This year marks 15 years since I started work in the voluntary and community sector.
It was in 2001 that I gave up my commercial career to set up a community cafe in West Swansea, Wales with the aim of supporting young people to gain skills education and a new hope and future.
Over the time I've been involved in this sector, the way in which it is perceived and in particular the way it is funded has changed dramatically.
When I started most funding was expected to come through fundraising, donations and grants. So, much of my time as CEO was spent promoting my organisation to build relationships and influence those who might be willing to give anything from £5 to £50 a month. This was supported by newsletters, flyers and leaflets sent around with stories of lives transformed and proposed developments in the service.
The introduction of the European Social Fund (ESF) changed things for charity CEO’s. The ESF investment required us to project years in advance what numbers of young people we were going to engage with, their demographic and social backgrounds and what impact and outcomes we were going to have. During this time there was an ongoing tension between doing what you were commissioned to do versus what you felt was important as a charity. ESF funding required the CEO to spend time ensuring there was good data gathering and report writing. These reports were often required to repackage donation based programmes and demonstrate why objectives set years ago were either missed or exceeded. At the same time effort was put into understanding full cost recovery and how a charity’s core costs could be covered.
More recently we have seen a shift into innovation and social investment funding of the third sector. This chapter in my experience has sought to combine the commissioning principle of more recent years with the philanthropy of old. For me, social investment is where people who are inspired by good, seek to invest in those who have innovative ideas and are doing good. To do so they require strong, robust business models that are properly costed, evidence-based and impact driven. In such a climate the third sector CEO is required to both be able to produce high-quality reports based on excellent evidence but at the same time build strong relationships and influence with those who are minded to invest.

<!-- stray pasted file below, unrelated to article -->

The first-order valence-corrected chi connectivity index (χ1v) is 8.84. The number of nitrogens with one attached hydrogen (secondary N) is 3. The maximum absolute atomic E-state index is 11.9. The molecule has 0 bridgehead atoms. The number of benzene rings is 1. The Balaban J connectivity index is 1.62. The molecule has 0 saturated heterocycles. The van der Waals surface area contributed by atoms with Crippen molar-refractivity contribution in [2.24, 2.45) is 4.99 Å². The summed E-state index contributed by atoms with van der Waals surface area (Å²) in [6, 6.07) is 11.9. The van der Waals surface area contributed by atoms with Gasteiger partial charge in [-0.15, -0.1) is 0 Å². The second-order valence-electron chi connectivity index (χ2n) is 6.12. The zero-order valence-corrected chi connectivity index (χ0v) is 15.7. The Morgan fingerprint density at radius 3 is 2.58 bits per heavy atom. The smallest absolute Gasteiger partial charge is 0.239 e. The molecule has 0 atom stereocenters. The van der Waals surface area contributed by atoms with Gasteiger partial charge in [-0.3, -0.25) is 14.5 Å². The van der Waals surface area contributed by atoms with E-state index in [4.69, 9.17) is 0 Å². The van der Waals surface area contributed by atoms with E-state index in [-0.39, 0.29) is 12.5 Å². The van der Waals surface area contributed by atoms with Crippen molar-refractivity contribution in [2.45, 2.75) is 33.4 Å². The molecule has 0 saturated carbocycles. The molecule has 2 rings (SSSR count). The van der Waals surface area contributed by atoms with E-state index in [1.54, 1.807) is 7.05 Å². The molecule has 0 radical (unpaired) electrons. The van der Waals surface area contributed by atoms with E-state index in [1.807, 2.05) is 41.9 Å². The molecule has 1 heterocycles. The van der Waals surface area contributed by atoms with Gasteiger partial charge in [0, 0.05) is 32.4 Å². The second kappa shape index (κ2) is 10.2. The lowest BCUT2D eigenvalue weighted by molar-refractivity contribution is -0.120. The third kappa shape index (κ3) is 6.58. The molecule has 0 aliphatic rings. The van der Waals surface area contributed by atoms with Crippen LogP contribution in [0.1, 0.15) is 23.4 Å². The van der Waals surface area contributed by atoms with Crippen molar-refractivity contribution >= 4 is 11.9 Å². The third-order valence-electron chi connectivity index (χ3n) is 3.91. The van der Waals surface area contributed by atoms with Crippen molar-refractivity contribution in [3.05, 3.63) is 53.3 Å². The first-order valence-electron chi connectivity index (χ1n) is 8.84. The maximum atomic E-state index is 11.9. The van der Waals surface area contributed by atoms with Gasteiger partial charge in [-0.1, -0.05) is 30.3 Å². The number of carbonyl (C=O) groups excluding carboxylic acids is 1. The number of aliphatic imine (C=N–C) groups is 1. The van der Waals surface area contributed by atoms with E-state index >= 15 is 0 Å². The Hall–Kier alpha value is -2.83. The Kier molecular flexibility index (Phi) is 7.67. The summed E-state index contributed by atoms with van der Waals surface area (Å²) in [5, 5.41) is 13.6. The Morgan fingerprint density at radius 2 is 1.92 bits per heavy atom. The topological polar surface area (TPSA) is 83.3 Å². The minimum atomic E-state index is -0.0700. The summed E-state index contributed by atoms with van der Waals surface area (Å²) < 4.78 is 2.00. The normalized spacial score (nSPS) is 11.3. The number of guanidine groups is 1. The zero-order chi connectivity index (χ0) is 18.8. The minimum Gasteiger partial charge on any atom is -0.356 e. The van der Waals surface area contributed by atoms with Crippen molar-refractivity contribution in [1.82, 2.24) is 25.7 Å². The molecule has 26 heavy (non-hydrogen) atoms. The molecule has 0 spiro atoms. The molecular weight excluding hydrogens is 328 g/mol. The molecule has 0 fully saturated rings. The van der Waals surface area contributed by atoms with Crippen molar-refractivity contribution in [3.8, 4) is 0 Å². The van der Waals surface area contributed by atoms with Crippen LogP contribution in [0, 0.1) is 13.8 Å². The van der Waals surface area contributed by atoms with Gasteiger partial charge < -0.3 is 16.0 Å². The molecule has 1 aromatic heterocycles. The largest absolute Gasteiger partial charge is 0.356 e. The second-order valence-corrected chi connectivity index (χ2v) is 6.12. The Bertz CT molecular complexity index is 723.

This new chapter in third sector funding presents new challenges, which must be properly considered. Social investment is a great opportunity for innovative schemes tackling significant social problems to expand - however it must do so at a cost that is fair to the charity or enterprise being supported. Social investment must be a two way friendship where the recipient of the funding is feeling more than just the financial benefits of the investment. It is not enough for a social investor to cover themselves in glory because they have invested in a good cause, if the cost of that investment is too high for the charity or enterprise. Rather social investment needs to be done in such a way that the costs and benefits suit both parties whether that is time, finance or risk. At the YMCA I have been guilty at times of treating our social investors as financial partners rather than friends - the same as any high street lender. Whilst we met our obligations under the social investment framework we hadn’t got to know each other and made the most of each other’s advice and support. Several years on, I hope I’m now getting that balance right.
In this new chapter in third sector funding there will inevitably be successes and failures, however as long as both parties remain focused on the shared desire to bring about social transformation then the whole community will benefit.